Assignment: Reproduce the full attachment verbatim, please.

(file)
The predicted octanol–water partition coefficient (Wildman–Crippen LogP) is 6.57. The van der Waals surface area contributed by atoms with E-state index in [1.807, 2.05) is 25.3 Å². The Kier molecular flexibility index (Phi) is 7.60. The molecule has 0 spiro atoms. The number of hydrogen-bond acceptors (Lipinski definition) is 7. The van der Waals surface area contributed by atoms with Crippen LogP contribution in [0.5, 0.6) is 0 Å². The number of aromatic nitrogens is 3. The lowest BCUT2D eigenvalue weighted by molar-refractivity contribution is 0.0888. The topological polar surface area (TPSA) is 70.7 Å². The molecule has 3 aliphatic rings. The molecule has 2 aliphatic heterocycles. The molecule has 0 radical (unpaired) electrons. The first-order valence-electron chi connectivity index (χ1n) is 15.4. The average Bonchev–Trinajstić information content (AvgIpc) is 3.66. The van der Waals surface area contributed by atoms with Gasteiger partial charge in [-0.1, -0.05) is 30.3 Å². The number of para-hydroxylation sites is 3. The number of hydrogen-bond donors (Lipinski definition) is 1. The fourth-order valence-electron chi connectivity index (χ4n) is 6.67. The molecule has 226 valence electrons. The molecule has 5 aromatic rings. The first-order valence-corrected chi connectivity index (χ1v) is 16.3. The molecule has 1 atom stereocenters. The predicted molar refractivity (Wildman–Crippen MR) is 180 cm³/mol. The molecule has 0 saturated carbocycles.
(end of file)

The predicted octanol–water partition coefficient (Wildman–Crippen LogP) is 6.57. The van der Waals surface area contributed by atoms with E-state index in [1.807, 2.05) is 25.3 Å². The Kier molecular flexibility index (Phi) is 7.60. The molecule has 0 spiro atoms. The number of hydrogen-bond acceptors (Lipinski definition) is 7. The van der Waals surface area contributed by atoms with Crippen LogP contribution in [0.5, 0.6) is 0 Å². The number of aromatic nitrogens is 3. The lowest BCUT2D eigenvalue weighted by molar-refractivity contribution is 0.0888. The topological polar surface area (TPSA) is 70.7 Å². The molecule has 3 aliphatic rings. The molecule has 2 aliphatic heterocycles. The molecule has 0 radical (unpaired) electrons. The first-order valence-electron chi connectivity index (χ1n) is 15.4. The average Bonchev–Trinajstić information content (AvgIpc) is 3.66. The van der Waals surface area contributed by atoms with Gasteiger partial charge in [-0.1, -0.05) is 30.3 Å². The number of para-hydroxylation sites is 3. The number of hydrogen-bond donors (Lipinski definition) is 1. The fourth-order valence-electron chi connectivity index (χ4n) is 6.67. The molecule has 226 valence electrons. The molecule has 5 aromatic rings. The first-order valence-corrected chi connectivity index (χ1v) is 16.3. The molecule has 1 atom stereocenters. The predicted molar refractivity (Wildman–Crippen MR) is 180 cm³/mol. The molecule has 0 saturated carbocycles.